Moisten your lips with some brandy for our man Renfield, all. Surely I’m not alone in mourning his untimely demise? How will we manage to get through the rest of this book without him? In a novel filled with infuriating characters and their weak motivations, Renfield was a rock, our touchstone. Yes he ate bugs, if you want to make a thing about it, but while the rest of the men were busy excluding Mina from their boys’ club, Renfield was the one trying to do something to save her. Put me in jail, he said, I don’t care, I just need to not be here tonight. But they didn’t listen, so Mina got vamped and Renfield got a nice Transylvania beat-down for his troubles. And then! Lying in a pool of his own blood, he fills in some backstory for Van Helsing and Seward, who repay him by leaving him to die in his cell. What total dicks! Sorry Renfield, you deserved better.
I’ve done a complete 180 on Harker at this point, and now kind of love him.
Firstly, here is a video of a Kukri knife in action. OK? Harker launches himself at Dracula, swinging one of those, and gets all his gold coins. That’s my man right there.
Secondly, easily one of the most chilling passages in the book:
To one thing I have made up my mind: if we find out that Mina must be a vampire in the end, then she shall not go into that unknown and terrible land alone. I suppose it is thus that in old times one vampire meant many; just as their hideous bodies could only rest in sacred earth, so the holiest love was the recruiting agent for their ghastly ranks.
Is that not the most ice-cold shit ever?
Quincey is pretty bad-ass, you guys. Is his character meant to be symbolic of the U. S. of A? If so I think we’re looking pretty good. While everyone else is updating their Livejournals, Quincey’s prowling around the house, blowing out windows trying to ping off bats. When Dracula shows up at the Picadilly house, everyone else panics, but Quincey busts out some Green Beret hand signals to quickly get everyone positioned. GANGSTA.
Is this guy still in the book? I keep hearing about him, but am totally unable to point to any evidence of his presence. Frankly I’m inclined to agree with the note in the back of the Norton Critical Edition that suggests Godalming as the inspiration for Snuffleupagus.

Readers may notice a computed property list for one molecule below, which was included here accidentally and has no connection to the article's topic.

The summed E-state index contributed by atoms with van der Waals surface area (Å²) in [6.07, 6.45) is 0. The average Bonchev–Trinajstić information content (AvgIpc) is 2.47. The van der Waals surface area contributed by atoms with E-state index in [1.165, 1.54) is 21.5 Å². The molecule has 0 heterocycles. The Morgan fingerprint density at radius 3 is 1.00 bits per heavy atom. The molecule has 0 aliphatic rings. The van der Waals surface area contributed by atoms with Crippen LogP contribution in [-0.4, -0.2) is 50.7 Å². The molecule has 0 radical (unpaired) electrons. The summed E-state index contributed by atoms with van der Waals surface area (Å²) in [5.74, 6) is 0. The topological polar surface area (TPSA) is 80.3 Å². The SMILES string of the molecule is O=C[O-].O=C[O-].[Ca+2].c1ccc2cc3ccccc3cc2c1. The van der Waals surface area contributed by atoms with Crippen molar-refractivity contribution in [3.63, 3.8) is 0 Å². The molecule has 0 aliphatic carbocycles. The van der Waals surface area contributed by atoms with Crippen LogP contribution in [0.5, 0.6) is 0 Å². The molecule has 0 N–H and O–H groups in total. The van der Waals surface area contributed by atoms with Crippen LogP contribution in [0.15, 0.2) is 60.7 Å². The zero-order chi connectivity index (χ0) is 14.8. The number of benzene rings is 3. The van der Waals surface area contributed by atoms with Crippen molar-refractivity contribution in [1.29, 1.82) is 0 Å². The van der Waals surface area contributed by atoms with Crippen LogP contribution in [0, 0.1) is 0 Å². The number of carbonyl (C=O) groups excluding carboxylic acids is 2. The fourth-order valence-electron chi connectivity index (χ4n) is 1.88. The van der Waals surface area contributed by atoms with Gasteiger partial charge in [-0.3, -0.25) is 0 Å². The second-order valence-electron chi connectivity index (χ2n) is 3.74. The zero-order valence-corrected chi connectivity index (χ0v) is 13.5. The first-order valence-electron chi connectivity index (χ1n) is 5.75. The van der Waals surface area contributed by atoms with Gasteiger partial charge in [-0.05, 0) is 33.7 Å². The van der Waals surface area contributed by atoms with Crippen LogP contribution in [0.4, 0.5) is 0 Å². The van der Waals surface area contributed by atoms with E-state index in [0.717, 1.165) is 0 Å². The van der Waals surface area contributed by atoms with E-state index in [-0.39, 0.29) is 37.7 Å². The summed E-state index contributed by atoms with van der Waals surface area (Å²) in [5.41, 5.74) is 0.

Interestingly, I don’t have strong feelings about Seward one way or the other. I think I accept him as the main narrator of the story, essentially neutral to the story. Although, he’s the one who brought Van Helsing into the mix, and never blinks whenever his former mentor pulls a bunch of nonsense. Maybe he’s not so neutral after all.
Van Helsing remains the worst. Nothing redeemable about this guy, whatsoever.
This past month, whenever someone mentions disbelief about something Van Helsing says or does, someone chimes in with a comment that explains why it makes some sort of sense, given the times or the dualistic nature of his and Dracula’s roles. But I challenge anyone to find meaning in this scene, from the end of Chapter XXIII:
…Mina looked at him appealingly as she asked–
“But why need we seek him further, when he is gone away from us?” He took her hand and patted it as he replied–
“Ask me nothing as yet. When we have breakfast, then I answer all questions.” He would say no more, and we separated to dress.
After breakfast Mina repeated her question. He looked at her gravely for a minute and then said sorrowfully:–
“Because, my dear, dear Madam Mina, now more than ever must we find him even if we have to follow him to the jaws of Hell!”
There is no reason (none!) why his reply has to wait until after breakfast. He’s just a manipulative, controlling ass, and I sincerely hope that this book will end with Vampire Mina chewing Van Helsing’s throat off.
This is how fan fiction is born, isn’t it.